The goals of cognition: Essays in honour of Cristiano Castelfranchi
(edited by F. Paglieri, L. Tummolini, R. Falcone, M. Miceli)
In December 2012, College Publications (London) published this collection of 40 essays to honour Cristiano Castelfranchi's career, as part of their Tributes series. Further information on the book are available here, and it is possible to purchase copies directly from College Publications; also, the volume will soon be available from all major online retailers, such as Amazon.
Cristiano Castelfranchi is one of the pioneers in the theory of goals and goal-directed behavior. His first seminal contributions date back to the 70s, and his work has provided invaluable insights on a variety of topics, such as the nature and functions of mental representations, the dynamics of belief and reasoning, the anatomy of emotions and motivations, power and dependence relationships, trust and delegation, communication, norms, organizations, institutions, and agent-based social simulation. Across all these areas, Castelfranchi's approach has been systematically problem-oriented and markedly interdisciplinary, achieving worldwide prominence in such diverse domains as cognitive psychology, social science, Artificial Intelligence, and philosophy of mind. What gave consistency and order to his bold and broad theorizing of the human mind and society is the view that, as he puts it in this volume, goals are the true center of cognition.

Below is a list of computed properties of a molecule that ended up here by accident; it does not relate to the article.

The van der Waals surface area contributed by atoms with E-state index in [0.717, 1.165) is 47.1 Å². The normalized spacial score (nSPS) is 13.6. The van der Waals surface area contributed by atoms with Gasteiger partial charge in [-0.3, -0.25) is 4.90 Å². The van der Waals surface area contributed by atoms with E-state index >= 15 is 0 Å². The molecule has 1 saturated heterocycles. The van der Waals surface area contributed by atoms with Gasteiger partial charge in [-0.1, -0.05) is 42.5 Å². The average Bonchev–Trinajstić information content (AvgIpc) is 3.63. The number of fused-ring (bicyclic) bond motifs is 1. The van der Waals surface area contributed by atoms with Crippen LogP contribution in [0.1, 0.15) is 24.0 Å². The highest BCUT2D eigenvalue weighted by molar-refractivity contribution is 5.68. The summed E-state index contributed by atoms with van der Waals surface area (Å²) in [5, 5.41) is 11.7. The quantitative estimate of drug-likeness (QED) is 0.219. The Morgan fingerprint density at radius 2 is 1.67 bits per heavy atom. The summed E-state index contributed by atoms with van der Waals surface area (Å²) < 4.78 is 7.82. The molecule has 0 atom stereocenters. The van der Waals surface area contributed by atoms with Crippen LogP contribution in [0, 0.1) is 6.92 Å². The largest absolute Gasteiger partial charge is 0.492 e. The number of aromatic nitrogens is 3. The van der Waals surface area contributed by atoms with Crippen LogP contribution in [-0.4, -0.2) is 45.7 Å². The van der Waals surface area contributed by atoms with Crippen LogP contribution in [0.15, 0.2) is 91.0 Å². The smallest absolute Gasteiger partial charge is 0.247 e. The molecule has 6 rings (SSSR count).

This collection of essays to honor Castelfranchi's outstanding career reflects both his wide interests and their unifying focus. Over sixty leading scholars in their respective fields offer comments, elaborations, extensions, and cogent criticisms of Castelfranchi's ideas, exploring their implications and often uncovering unexpected connections with other theories. This collection is then completed by a survey of decades of research on the theory of goals, authored by Castelfranchi himself. Thus the volume provides not only a fitting homage to Cristiano Castelfranchi, but also an invaluable reference to anyone interested in goal-directed behavior, at both the individual and the social level.